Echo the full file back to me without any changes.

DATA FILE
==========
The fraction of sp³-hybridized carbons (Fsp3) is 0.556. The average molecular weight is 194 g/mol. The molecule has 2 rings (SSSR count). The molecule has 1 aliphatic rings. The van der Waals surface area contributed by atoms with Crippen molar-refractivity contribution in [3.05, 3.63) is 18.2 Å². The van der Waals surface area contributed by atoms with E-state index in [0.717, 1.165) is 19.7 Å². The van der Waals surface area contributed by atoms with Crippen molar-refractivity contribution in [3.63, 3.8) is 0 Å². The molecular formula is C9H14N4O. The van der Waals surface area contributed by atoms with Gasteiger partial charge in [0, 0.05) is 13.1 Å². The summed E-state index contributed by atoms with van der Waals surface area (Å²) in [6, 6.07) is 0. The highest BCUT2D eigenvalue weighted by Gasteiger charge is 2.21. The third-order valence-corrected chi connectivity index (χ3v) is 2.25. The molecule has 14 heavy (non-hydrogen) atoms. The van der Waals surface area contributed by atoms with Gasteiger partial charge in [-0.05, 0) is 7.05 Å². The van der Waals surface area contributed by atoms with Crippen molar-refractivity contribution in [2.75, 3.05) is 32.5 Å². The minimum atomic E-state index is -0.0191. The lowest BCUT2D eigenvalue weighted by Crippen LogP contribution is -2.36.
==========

The fraction of sp³-hybridized carbons (Fsp3) is 0.556. The average molecular weight is 194 g/mol. The molecule has 2 rings (SSSR count). The molecule has 1 aliphatic rings. The van der Waals surface area contributed by atoms with Crippen molar-refractivity contribution in [3.05, 3.63) is 18.2 Å². The van der Waals surface area contributed by atoms with E-state index in [0.717, 1.165) is 19.7 Å². The van der Waals surface area contributed by atoms with Crippen molar-refractivity contribution in [3.63, 3.8) is 0 Å². The molecular formula is C9H14N4O. The van der Waals surface area contributed by atoms with Gasteiger partial charge in [0, 0.05) is 13.1 Å². The summed E-state index contributed by atoms with van der Waals surface area (Å²) in [6, 6.07) is 0. The highest BCUT2D eigenvalue weighted by Gasteiger charge is 2.21. The third-order valence-corrected chi connectivity index (χ3v) is 2.25. The molecule has 14 heavy (non-hydrogen) atoms. The van der Waals surface area contributed by atoms with Gasteiger partial charge in [-0.05, 0) is 7.05 Å². The van der Waals surface area contributed by atoms with Crippen molar-refractivity contribution in [2.75, 3.05) is 32.5 Å². The minimum atomic E-state index is -0.0191. The lowest BCUT2D eigenvalue weighted by Crippen LogP contribution is -2.36.